Going into the draft we had 10 players which meant splitting the group into 2 seperate 5 player pods by random die roll. If the truth be told I'm not exactly fond of 5 player pods because of the crazy decks they often produce. With only 5 picks between each pack fully tabling it's far too easy to get strong color reads on your opponents very early in pack 1 which in turn leans to more focused synergistic decks all around the table. Additionally when there's only 5 players picking at the table it tends to significantly magnify any mistakes made by less experienced drafters as the "ridiculous" cards that shouldn't have been passed tend to be concentrated into the other 2-3 more experienced players decks. In fact I would be lying if I said I didn't feel that happened in this draft and I benefited from some curious passes on both sides. Unfortunately the other option in this situation is to draft with 10 people around 1 table which is actually worse in my mind to the point of almost not being a draft; randomly picking the best card passed to me with no strategy for tabling future picks feels way too much like sealed for my liking.
Sitting down to build the deck out of my draft pool was actually pretty easy once I got a look at the cards; the only real question in my mind was how many card slots to devote to the Infect sub-theme and after deciding the answer was not many this is the deck I entered the tournament with:
"Gruul Summer" - R/G Dinosaurs w/Infect
Creatures - 14:
1x Death-Hood Cobra
2x Razor Swine
2x Fallen Ferromancer
1x Ogre Menial
1x Phrexian Metamorph
1x Tormentor Exarch
1x Etched Monstrosity
1x Moltensteel Dragon
3x Thundering Tanadon
1x Chancellor of the Forge
Spells - 9:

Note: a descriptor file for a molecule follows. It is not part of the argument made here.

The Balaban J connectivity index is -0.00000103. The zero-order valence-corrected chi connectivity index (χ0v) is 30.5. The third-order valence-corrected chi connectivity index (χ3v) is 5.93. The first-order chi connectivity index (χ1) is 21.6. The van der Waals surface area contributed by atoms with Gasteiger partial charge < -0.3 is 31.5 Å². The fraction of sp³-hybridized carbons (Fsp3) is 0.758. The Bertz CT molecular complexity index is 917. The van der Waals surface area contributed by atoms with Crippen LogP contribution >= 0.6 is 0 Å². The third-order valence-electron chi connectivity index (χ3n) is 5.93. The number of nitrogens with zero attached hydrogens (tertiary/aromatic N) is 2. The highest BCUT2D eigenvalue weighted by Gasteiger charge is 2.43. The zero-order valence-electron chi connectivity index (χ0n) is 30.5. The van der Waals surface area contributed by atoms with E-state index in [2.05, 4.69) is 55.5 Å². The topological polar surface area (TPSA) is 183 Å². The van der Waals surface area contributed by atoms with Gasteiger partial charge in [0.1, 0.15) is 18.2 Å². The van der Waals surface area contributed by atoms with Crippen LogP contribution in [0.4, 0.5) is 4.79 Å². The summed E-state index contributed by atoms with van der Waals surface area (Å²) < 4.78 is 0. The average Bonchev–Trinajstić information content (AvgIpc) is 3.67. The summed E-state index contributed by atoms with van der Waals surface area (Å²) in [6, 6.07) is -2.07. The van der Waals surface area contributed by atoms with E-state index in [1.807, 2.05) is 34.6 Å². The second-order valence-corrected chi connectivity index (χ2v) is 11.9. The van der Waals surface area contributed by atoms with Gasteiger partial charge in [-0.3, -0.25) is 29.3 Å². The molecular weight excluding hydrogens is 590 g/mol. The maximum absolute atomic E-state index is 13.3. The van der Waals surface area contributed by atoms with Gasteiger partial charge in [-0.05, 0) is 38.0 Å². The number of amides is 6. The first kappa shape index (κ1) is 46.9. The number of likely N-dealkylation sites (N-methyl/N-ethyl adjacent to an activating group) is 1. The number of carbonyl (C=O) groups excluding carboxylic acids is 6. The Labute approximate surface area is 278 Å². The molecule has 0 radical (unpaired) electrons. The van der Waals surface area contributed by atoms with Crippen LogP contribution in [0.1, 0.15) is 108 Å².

1x Glissa's Scorn
1x Beast Within
2x Sickleslicer (really creatures)
1x Sword of War and Peace
4x Volt Charge
Overview: Okay so obviously you don't need me to tell you that a deck with 3 Tanadons, 4 Volt Charges and a mythic Sword is awesome. What's really interesting to me however is the way it seamlessly blends an early game Infect/Control strategy with a late game Dinosaur Stompy finish. Typically I would start out each game on the poison path with a Razor Swine and one of my 3 equipment cards. This in turn would force my opponent to start spending his removal to eliminate my Infect threats and thus making it much easier for me to stick a dinosaur or two in the mid/late game. Naturally of course my opponent could choose to ignore the poison damage and save his removal for real threats but then they risked the very real possibility of losing to Fallen Ferromancer or the proliferate effect on Volt Charge as the game wore on. While typically I am not fond of hybrid poison/damage strategies the simple truth is I had so much excellent removal and so many amazing finishers that the 5 Infect cards in the build functioned simply as a time/enegry sink for my opponent at no real loss of efficiency for me.
this article. Fittingly the finals paired me up against a player who had also opened "the nuts"; namely a Batterskull which he drew every single game. This is not to say that my opponent's deck was poor in any way however; Arthur is a veteran drafter in our local playgroup and is well known for making pretty solid blue control decks regardless of pack composition. This time he was rocking green as well but his deck was primarily all about Islands, control spells and flying plus the aforementioned Batterskull. This was not to be Arthur's day however as every single time he dropped the Skull I had the removal for it immediately; I even managed to *kill" the Skull 5 separate times in game 2 when my opponent kept leaving 3 mana open to bounce it back to his hand in response. Despite both games being close I eventually prevailed behind waves of giant Dinosaurs and managed to escape the evening with my rating intact.